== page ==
Assessments and Proposals
The Sixth European Social Forum, held in Istanbul, has confirmed that the ESF is the only supranational public space, where many subjects – social, unionists, NGOs, associations and single representatives of political forces – can meet in order to have a dialogue and discuss the most important international and European issues, and where it is possible to organise campaigns through the use of the networks.
At the same time, the difficulties of arriving at a common agenda in order to face the most important problems caused by the policies of the governments and of the social and economic elites are self-evident. The latter attempt to resolve the financial and economic crisis by way of relaunching global capitalism through measures which have a very damaging impact on society, in particular on the working classes, youth, and immigrants. In fact, wages, pensions, the permanent casualisation of work and the cutting of social services are the immediate effects of “sound” public budgets and the pressure of global competitiveness; at the same time “deficit-spending” policy has been deployed to bail out the banks and the financial institutions.
Judith Dellheim described the situation in these terms: “today we are confronted with the effects of crises on the conditions of human life – from financial to economic crises, long-term structural crises as well as food, environmental and energy crises of the global crisis of reproduction. The rulers of our society and of the world are processing these crises in a way that deepens global and social divisions and comes nowhere near addressing ecological exigencies and often even contradicts them. Above all, it is dominion over the global South that is to be deepened and the European East that is to be pacified and controlled at a discriminatory social minimum level”.
The premises of the crisis have been “the frightened worker” and “the indebted consumer”, as the Italian economist Riccardo Bellofiore wrote. Now, the worker is even more frightened and the consumer is becoming poorer, because public money is utilised by the governments to support the banks and the financial system. Budget policy helps the enterprises and aims at safeguarding the “balance-sheets” of the banks, while public services are being reduced. In the firms and on the labour market, workers are under pressure to make new sacrifices, in order to increase their competitiveness on the global market, and are pitted against each other – the dilemma of the Fiat workers in Pomigliano is emblematic of this.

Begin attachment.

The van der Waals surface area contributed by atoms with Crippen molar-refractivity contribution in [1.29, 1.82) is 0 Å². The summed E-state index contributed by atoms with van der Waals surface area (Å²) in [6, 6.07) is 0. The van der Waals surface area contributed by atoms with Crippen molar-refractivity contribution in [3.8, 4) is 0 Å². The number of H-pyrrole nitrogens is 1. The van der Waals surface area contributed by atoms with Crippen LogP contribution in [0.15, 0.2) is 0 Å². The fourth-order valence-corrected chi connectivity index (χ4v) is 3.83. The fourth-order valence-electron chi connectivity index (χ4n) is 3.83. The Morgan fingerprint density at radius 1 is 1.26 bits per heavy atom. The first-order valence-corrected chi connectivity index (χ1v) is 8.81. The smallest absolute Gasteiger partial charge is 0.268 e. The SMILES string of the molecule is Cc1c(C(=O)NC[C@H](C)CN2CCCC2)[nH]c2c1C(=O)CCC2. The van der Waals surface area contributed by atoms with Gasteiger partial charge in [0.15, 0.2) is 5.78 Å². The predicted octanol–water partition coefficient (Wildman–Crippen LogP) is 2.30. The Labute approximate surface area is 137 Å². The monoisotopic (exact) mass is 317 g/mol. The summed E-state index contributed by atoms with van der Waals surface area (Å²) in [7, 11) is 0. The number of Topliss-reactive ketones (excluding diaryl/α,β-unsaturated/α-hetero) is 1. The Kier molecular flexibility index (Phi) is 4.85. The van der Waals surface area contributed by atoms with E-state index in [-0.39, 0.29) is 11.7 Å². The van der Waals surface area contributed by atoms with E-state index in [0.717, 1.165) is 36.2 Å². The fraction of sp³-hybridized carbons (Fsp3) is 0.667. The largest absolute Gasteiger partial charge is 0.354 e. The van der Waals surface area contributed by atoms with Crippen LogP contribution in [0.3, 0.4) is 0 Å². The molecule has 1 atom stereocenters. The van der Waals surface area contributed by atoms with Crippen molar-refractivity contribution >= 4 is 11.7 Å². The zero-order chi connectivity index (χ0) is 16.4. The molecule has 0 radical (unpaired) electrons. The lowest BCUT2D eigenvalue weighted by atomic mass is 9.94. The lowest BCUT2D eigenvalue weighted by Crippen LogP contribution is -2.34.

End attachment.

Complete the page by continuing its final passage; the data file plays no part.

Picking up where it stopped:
Therefore, we should struggle against these governmental and entrepreneurial policies in order to change the composition and goals of the budget and to oppose the wage cuts and the worsening of working conditions.
Another budget is possible in order to face the ecological and social crisis (Elisabeth Gauthier). Commons (climate, water, energy, earth), people revenues (wages, basic income, pensions) and social rights are the centre of a possible alternative agenda, which should also aim at public ownership of the banks and democratic control of the BCE.
Up to now we have not been able to set and implement our agenda. We are not able to articulate campaigns and struggles in order to challenge capitalist and government policies. Moreover, in the recent ESF we were not able to put out a common agenda, and the different assemblies were in no condition to elaborate a common strategy. In fact, the leap from “words to action” has not been made at a European level. The networks suffer from “word-disease”, in that we meet in order to organise other meetings to then organise other meetings. It is not by chance that the only appointment fixed in Istanbul was September 29 (and the days surrounding that day), organised by the ETUC – and not discussed inside the ESF process.
The network “Charter of Another Europe” is an ESF network, which was very useful when we confronted the Constitutional Treaty and supported the campaign against the governments signing the Treaty. The Charter of Principles was a paper that synthesised some important common values around which it would have been possible to organise campaigns – peace and peoples’ rights, citizenship by residence, worker and social rights, commons, individual and collective rights to build a European constitutional democracy; however, the Charter network has not been able to articulate these general issues as specific proposals, around which we could have built “reinforced coalitions”.
Now, in my opinion, is the time to experiment with the building of these “reinforced coalitions” to set and pursue the altermondialiste agenda by specifying programmes, timetables and forces (organised in coalitions) which can realise them.
The Charter network, in my opinion, can promote some of these programmes, and specifically:
1. European citizenship by residence, which implies civil, social and political rights for all (native and non-native people);
2. Worker and social rights (to fight social dumping and to try and increase wages all over Europe; to establish union democracy so that workers can decide on labour agreements; to institute basic income in order to fight casualisation; to grant health, education and pensions for all…);
3. Social management of the commons (climate, water, energy, agriculture and territory management), as the axis of the new sustainable economy and of the new public democracy;
4. Public ownership of the banks and of the BCE so as to provide for their democratic control
5. A European public budget to support the building of a socially just and ecologically sustainable society.
I think it is possible to discuss and develop common programmes in the ESF, as a European public space, and to organise different coalitions to implement them.